Bacolod’s chicken inasal gets official nod as cultural property: A win for flavor and heritage!

Bacolod’s chicken inasal just got officially recognized as cultural property by the National Commission for Culture and the Arts.

It’s not just a meal anymore—it’s a piece of Bacolod’s cultural heritage.

The National Commission for Culture and the Arts (NCCA) just gave the chicken inasal a major shoutout by officially recognizing it as the city’s cultural property.

The exciting news couldn’t have come at a better time— at the 4th Chicken Inasal Festival, making the celebration extra sweet and meaningful. The three-day festivities paying homage to the flavorful lechon manok kicked off on May 24.

Councilor Em Ang was the driving force pushing for chicken inasal’s recognition. She penned City Ordinance 1012 back in 2022, declaring the dish as Bacolod’s cultural property. Ang was also the brains behind the Chicken Inasal Festival launched in 2018.

“I am thankful that after almost six months of deliberations, the NCCA finally approved that chicken inasal is from Bacolod. Bacolod will not only be known as the Home of MassKara Festival, but of chicken inasal as well,” said Ang in a Rappler report.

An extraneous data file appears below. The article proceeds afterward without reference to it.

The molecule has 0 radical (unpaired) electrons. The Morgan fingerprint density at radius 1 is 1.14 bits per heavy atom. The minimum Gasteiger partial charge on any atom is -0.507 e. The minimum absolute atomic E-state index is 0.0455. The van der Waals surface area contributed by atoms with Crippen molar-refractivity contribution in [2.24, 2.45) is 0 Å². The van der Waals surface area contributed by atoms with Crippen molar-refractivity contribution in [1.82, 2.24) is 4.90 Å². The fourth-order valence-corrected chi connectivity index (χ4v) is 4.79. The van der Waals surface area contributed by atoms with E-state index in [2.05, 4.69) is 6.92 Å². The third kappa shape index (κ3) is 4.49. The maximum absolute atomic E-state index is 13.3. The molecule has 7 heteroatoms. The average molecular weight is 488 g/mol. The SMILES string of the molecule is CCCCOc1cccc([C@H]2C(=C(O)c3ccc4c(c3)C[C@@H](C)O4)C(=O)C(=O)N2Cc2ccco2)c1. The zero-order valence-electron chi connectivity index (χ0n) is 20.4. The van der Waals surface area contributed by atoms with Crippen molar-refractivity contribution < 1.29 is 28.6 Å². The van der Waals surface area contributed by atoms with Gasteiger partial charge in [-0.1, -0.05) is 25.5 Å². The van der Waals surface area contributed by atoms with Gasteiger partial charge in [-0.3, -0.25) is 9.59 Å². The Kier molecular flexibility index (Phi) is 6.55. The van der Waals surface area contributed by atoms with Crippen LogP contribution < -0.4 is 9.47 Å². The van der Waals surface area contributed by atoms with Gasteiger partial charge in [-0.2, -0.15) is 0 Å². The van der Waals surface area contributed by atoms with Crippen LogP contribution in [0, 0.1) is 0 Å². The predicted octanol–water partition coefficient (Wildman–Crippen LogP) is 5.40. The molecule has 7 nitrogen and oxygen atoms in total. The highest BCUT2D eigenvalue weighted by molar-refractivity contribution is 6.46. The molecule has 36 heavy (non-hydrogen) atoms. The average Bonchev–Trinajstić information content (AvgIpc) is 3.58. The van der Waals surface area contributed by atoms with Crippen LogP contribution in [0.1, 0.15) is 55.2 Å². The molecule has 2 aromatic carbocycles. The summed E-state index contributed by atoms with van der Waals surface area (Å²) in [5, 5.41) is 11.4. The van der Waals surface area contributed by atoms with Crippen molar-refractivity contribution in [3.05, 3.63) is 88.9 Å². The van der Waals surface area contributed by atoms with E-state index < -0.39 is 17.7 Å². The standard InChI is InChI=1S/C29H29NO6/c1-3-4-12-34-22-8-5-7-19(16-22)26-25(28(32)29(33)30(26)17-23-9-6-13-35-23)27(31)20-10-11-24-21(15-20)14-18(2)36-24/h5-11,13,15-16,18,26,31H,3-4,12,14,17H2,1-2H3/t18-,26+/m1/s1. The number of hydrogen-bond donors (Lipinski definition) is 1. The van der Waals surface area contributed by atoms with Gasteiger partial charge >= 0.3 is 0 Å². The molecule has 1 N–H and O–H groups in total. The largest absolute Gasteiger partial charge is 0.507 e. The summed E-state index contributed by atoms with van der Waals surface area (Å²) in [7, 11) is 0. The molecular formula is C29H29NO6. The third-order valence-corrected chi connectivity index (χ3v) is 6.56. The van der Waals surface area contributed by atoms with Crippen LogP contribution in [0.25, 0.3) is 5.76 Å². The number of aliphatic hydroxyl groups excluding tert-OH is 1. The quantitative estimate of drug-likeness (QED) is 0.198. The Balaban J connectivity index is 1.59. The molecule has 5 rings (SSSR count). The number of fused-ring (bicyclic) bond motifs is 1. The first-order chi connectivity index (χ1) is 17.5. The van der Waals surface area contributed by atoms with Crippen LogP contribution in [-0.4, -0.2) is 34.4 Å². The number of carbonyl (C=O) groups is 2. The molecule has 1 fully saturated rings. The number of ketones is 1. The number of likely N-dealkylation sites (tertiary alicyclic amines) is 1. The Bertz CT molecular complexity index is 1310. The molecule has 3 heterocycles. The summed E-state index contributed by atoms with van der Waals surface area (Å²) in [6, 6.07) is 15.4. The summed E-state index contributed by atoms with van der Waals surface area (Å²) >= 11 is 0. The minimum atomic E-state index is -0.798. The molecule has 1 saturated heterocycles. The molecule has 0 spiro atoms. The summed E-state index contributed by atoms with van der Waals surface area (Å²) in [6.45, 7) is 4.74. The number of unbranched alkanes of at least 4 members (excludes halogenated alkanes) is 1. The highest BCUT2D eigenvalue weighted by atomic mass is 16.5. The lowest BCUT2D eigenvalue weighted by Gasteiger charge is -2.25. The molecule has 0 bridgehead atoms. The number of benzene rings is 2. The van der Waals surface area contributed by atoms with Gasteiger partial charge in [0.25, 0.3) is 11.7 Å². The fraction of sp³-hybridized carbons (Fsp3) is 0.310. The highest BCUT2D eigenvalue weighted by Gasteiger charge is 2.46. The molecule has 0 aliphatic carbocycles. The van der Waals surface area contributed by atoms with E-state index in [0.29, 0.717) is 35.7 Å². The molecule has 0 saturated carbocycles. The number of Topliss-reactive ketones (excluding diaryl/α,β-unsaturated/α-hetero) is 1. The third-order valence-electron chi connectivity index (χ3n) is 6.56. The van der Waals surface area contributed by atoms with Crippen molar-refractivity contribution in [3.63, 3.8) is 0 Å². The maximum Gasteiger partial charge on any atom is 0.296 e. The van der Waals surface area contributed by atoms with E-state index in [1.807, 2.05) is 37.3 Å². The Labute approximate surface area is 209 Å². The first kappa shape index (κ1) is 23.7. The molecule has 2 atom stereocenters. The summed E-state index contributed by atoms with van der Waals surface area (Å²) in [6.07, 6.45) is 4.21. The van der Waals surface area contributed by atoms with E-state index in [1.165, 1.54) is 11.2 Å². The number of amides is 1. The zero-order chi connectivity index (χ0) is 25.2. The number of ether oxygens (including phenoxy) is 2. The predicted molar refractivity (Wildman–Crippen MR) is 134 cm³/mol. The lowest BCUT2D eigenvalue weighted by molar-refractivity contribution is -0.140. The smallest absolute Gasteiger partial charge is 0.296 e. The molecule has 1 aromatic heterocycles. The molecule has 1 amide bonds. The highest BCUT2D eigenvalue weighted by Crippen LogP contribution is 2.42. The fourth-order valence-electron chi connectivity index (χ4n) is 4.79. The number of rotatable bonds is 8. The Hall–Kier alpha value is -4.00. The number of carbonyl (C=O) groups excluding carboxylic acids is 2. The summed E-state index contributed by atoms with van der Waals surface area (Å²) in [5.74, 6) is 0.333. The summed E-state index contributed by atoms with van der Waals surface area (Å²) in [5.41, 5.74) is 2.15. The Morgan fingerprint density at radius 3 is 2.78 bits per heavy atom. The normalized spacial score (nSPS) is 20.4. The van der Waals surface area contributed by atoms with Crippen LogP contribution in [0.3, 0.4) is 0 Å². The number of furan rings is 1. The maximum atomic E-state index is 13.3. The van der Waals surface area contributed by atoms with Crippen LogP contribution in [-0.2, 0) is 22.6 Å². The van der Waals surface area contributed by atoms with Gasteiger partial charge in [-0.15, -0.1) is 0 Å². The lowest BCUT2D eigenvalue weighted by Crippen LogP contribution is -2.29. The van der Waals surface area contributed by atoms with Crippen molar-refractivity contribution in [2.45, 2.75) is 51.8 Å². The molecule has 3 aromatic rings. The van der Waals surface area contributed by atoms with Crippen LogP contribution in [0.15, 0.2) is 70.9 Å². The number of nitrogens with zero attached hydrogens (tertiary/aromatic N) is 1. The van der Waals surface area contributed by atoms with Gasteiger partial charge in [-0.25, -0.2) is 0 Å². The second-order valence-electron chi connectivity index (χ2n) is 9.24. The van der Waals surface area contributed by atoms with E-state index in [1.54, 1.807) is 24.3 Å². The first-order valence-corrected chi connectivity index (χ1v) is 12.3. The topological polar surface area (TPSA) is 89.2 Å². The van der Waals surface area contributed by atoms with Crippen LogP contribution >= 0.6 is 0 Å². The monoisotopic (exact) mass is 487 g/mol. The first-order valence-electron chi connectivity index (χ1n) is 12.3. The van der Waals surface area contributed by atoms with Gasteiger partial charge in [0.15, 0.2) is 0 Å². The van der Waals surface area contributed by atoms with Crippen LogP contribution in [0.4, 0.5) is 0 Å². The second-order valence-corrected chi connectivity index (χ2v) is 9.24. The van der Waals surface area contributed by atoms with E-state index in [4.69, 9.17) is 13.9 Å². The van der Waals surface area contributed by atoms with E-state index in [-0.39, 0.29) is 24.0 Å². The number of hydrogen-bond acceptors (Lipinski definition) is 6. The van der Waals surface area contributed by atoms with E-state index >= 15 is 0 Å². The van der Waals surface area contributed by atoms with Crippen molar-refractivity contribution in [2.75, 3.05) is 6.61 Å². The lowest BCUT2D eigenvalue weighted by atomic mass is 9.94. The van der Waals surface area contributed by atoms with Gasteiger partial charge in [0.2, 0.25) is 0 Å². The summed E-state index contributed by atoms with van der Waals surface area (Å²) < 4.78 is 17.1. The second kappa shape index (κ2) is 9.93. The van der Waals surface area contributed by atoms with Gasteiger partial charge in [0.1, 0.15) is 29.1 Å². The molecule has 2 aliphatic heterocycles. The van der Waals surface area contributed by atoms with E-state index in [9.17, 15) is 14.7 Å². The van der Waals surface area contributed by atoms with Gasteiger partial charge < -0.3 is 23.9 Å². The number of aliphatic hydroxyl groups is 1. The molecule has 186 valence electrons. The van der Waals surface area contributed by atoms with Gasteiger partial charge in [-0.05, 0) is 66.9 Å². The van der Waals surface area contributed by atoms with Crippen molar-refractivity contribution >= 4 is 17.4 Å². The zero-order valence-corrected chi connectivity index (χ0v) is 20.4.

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But the bid wasn’t without its share of online debates. When Ang’s ordinance made headlines two years ago, social media was on fire with discussions about chicken inasal’s true origins. But thanks to NCCA’s thorough research and inventory, Bacolod now legitimately holds the bragging rights.

Historical accounts trace the roots of this signature dish back to Bacolod’s Cuadra Street in the 1970s.

“We are just waiting for the NCCA’s certification to come within these days so we can finally say that chicken inasal is now our very own identity,” she said, comparing NCCA’s certification to the prestige of earning a spot in the Guinness Book of World Records.